This is how General Grievous managed to stay alive, despite having basically no body parts left aside from a barely beating heart. In this sense, midichlorians are like a spiritual life support machine. It’s not the life you once had, but it’ll keep you ticking.
Obi-Wan’s midichlorian count is around 15,000, Yoda’s is around 18,000, and Palpatine’s is estimated to be just higher than Yoda’s so let’s say it’s between 18,500 and 19,000. George Lucas has confirmed that Anakin – who was said to have, by far, the highest midichlorian count of anyone in history, making him “the Chosen One” – had double the number of midichlorians that Palpatine had, which would place the figure around 36,000 to 38,000, depending on Palpatine’s midichlorian count.
Lucas also said that Luke and Anakin’s midichlorian counts were the same, so they both share the distinction of the highest midichlorian count between them.
At the end of Revenge of the Sith, when Anakin Skywalker had all of his limbs severed in a lightsaber duel with Obi-Wan Kenobi and he was left so badly burned that he had to wear a black suit for the rest of his life, it’s fair to say that he lost a lot of blood. Since the blood is where the midichlorians are, wouldn’t this affect his midichlorian count?
Anakin himself feared this, and had a blood-testing system added to his meditation chamber to not only check for infections, but also to monitor his midichlorian count. If his injuries did affect his midichlorian count, they didn’t affect it much, since he still bested Luke – his son with the same astronomical midichlorian count – in combat twice.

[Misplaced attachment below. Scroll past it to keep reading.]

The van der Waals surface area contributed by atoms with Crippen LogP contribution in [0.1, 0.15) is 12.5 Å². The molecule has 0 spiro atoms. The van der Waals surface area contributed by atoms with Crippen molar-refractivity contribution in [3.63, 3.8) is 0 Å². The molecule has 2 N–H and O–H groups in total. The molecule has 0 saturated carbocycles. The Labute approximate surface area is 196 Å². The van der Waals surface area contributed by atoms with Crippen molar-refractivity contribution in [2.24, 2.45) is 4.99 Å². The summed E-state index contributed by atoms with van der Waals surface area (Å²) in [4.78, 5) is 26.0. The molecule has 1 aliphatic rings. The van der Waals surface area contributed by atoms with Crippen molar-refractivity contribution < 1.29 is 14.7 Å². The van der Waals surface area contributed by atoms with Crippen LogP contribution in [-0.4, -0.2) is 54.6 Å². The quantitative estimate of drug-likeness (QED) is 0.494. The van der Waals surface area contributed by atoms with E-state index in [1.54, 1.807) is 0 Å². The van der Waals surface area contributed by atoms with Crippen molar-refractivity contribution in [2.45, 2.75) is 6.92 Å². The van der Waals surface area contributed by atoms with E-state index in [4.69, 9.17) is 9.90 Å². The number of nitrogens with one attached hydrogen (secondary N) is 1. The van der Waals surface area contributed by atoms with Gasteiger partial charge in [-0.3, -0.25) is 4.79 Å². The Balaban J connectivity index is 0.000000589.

The reason why Anakin’s midichlorian count is the highest is also the reason why the Skywalker bloodline is so important in the Star Wars saga. In a scene that was cut from Revenge of the Sith, Palpatine explained to Anakin that he manipulated the midichlorians in his mother’s womb to create the perfect apprentice.
Essentially, he was his father. Lucas cut the scene to avoid rehashing the “I am your father” reveal from The Empire Strikes Back, but some fans still take the scene as canon (and, with Palpatine returning in The Rise of Skywalker, J.J. Abrams will likely be making it canon).
Although the part of the pivotal scene from Revenge of the Sith in which Palpatine tells Anakin that he is technically his father was cut, the part where Palpatine explains the ability to create new life from midichlorians was left in. He told Anakin the story of Darth Plagueis, the most powerful Sith Lord who ever lived (and a popular player in the Expanded Universe that Disney removed from the official canon).
Plagueis figured out a way to manipulate other people’s midichlorians to create life and that’s why that power has only ever been used for evil. Maybe in The Rise of Skywalker, it can be used to create the ultimate hero in the way that Palpatine used it to create the ultimate villain.
Following the fan base’s unimpressed response to the midichlorians and Disney’s purchase of Lucasfilm, the midichlorians were fazed out of the Star Wars saga. However, if George Lucas had made his own sequel trilogy, they would’ve played a huge role in the plot.
According to Lucas, “[My sequel trilogy] were going to get into the microbiotic world. But there’s this world of creatures that operate differently than we do. I call them the Whills. And the Whills are the ones who actually control the universe. They feed off the Force.” Lord only knows what that version of the sequel trilogy would’ve looked like, but at least it wouldn’t have been a rehash.